Wednesday, November 10, 2021

Ley Lines (1999) shows Miike's versatility even more.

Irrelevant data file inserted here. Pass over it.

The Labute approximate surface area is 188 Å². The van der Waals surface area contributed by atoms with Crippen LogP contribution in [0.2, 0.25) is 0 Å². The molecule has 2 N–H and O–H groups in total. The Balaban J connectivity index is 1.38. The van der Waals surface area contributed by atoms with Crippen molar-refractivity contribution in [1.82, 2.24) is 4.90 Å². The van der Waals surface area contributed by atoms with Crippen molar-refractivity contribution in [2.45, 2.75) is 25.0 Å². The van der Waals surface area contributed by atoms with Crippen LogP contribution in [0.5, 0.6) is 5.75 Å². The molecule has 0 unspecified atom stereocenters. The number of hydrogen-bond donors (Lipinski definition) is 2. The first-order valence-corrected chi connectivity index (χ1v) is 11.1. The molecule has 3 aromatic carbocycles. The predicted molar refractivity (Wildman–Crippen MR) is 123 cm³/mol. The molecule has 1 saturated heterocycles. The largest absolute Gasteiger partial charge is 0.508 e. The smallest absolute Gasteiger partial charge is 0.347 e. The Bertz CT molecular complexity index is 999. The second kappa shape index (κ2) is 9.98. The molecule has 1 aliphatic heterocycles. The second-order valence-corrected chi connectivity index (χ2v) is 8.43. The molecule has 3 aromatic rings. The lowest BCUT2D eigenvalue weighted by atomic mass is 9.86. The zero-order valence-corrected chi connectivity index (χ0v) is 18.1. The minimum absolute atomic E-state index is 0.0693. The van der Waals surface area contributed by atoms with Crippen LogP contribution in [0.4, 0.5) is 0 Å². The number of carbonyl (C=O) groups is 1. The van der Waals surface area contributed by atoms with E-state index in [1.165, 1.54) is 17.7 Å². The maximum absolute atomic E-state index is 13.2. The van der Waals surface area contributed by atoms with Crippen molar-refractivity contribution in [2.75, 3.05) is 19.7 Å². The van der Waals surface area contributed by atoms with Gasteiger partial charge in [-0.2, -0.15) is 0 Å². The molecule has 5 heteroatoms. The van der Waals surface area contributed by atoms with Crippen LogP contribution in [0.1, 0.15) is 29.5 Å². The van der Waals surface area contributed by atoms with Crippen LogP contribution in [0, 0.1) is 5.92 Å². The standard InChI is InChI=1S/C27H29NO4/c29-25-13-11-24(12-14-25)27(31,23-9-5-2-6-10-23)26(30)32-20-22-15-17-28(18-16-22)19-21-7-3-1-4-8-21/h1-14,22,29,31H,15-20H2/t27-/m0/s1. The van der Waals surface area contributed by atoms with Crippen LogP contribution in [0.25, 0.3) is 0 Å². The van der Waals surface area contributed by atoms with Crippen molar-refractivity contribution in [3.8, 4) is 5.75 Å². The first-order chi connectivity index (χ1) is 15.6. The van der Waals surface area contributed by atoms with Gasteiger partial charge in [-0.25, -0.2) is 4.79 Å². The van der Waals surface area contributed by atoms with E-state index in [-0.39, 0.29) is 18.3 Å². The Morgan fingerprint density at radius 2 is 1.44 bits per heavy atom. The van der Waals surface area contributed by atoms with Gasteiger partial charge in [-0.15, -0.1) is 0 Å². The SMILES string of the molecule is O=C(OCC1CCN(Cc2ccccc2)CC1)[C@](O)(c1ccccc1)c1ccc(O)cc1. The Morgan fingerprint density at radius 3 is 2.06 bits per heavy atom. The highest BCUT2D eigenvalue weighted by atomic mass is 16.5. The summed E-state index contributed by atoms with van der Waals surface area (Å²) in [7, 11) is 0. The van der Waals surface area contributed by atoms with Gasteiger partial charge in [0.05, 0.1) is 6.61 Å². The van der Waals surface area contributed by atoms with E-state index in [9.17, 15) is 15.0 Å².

The more movies you watch by Takashi Miike, the more you realize he has done just about everything in every genre. The man can literally do anything. He has already done so freakin much that it's absolutely mind-blowing. Comedy, horror, action, crime, drama, sci-fi, fantasy, hell he can do all of them in one film. Just consider this: Stanley Kubrick directed 13 features. Hitchcock directed about 55. Spielberg 37, Kurosawa 32, Ozu 48, Tarantino 9, Guillermo del Toro 11, Jim Jarmusch 15, etc. Well, Miike has directed about 107. That is unbelievable. It's all the more astounding when you discover that Miike was given a chance to direct by a total outsider to the film industry, and yet Miike is like an entire industry all by himself now with the sheer number of films he directed. He wanted to make films that hadn't been done before. Films that the Japanese film industry wasn't making, and Ley Lines is a good example since it's about a trio of young Japanese of Chinese descent struggling to survive in Tokyo. They make friends with a distraught Shanghai hooker and piss off the local crime lord as their situation gets progressively worse. As much as I liked Rainy Dog, I prefer this film although I'm hard pressed to identify why since both really engaged me. I was less enthused by Shinjuku Triad Society although I was still happy to watch it but with Miike, you really never know what you're going to get if it's a superhero comedy like Zebraman or a bizarre surreal acid trip like Gozu or just a badass old-school samurai tale like 13 Assassins. Maybe you'll end up with giant sci-fi roaches in his anime adaptation Terra Formars or get disturbed by his groundbreaking horror Audition or witness his brilliant family fantasy musical The Happiness of the Katakuris. I just think in the end you can't go wrong with Miike. Even lesser Miike is still extremely entertaining and original.